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8 Ways to Train Your Brain to Become More Positive When our brains go negative that can eat away at our productivity, creativity and decision-making skills.

By Due

This story originally appeared on Due


It's been said that humans on average can have anywhere from 12,000 to 60,000 thoughts per day -- if not more. Pretty fascinating, right?

Here's the issue. Some speculate that an astounding 80 percent of our thoughts are negative and you train your brain to have more negative thoughts over positive thoughts.

According to Loretta Breuning, Ph.D., Founder of the Inner Mammal Institute, Professor of Management at California State University, East Bay and author of The Science of Positivity and Habits of a Happy Brain, this really isn't all that shocking.

"Our brain is not designed to create happiness, as much as we wish it were so. Our brain evolved to promote survival. It saves the happy chemicals (dopamine, serotonin and oxytocin) for opportunities to meet a survival need, and only releases them in short spurts which are quickly metabolized. This motivates us to keep taking steps that stimulate our happy chemicals."

Even worse? "You can end up with a lot of unhappy chemicals in your quest to stimulate the happy ones, especially near the end of a stressful workday," adds Dr. Breuning.

When our brains go negative that can eat away at our productivity, creativity and decision-making skills. That's because negative thoughts tend to have a bigger impact than positive thoughts. Again, this goes back to evolution. Survival depended on being able to detect and avoid dangerous situations.

As Dr. Breuning explains, "The bad feeling of cortisol has its own survival purpose. It alerts you to an obstacle on the path to meeting your needs so you can navigate your way to good feelings. But once you do that, your brain finds the next obstacle. You will feel bad a lot if you follow your survival brain wherever it leads."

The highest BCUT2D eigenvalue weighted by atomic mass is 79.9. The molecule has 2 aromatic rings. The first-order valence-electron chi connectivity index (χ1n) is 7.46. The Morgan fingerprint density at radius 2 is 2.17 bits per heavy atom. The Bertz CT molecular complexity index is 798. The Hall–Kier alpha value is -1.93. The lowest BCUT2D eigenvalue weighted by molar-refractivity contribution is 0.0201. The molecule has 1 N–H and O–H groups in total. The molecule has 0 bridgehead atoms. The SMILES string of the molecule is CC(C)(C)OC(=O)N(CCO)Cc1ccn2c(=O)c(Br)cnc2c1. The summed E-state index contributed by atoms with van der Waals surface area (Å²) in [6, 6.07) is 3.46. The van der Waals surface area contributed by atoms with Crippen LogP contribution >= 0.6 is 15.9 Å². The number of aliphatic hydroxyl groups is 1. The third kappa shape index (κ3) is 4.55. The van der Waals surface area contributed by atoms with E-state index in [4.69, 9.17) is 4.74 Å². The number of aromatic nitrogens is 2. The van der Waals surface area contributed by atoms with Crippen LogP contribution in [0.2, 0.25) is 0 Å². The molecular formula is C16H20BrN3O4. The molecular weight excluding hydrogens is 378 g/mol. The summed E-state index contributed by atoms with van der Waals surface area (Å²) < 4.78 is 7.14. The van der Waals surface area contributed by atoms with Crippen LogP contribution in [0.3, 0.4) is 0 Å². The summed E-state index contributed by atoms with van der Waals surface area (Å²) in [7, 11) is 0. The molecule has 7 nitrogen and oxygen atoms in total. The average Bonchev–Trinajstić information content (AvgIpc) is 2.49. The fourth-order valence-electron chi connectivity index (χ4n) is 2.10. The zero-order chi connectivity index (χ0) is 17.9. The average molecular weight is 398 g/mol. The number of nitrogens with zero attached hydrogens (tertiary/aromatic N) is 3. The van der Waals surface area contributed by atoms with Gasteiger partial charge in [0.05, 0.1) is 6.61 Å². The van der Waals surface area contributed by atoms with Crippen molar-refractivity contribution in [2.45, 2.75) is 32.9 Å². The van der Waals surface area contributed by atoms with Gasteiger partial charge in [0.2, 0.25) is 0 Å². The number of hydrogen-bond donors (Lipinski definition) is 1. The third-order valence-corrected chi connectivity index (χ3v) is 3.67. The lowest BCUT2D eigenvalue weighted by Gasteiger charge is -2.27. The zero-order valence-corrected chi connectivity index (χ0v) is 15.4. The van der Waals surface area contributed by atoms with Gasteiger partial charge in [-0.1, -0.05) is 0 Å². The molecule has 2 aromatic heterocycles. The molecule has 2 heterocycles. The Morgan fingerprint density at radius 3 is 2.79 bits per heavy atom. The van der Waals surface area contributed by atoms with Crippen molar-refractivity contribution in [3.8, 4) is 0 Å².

The good news is that you can actually train your brain to become more positive through these eight techniques.

1. Observe your thoughts.

The first place to start is by observing your thoughts -- even if it's just for 10 minutes. Since we're creatures of habit, you may notice that you have the same negative thoughts creeping up in your mind. Are you anxious about an upcoming trip? Are you stressed out at work? Are you upset about a fight you had with your spouse?

Once you know what negative thoughts are bothering you the most, you can start working on a solution to resolve the problem. For example, if you're really bothered by a co-worker, then approach your boss with the problem and ask if you can be moved to another part of the office where you don't have to interact with them as much.

2. Scan for the 3 daily positives.

Before you go to sleep you can easily train your brain. Reflect on your day and think about three good things that happened to you that day. Whether if it was someone buying you a cup of coffee, a beautiful sunset or landing a new client. Even the smallest things, like being paid a compliment, having lunch with an old friend or watching your dog roll around are more than enough to make you happy.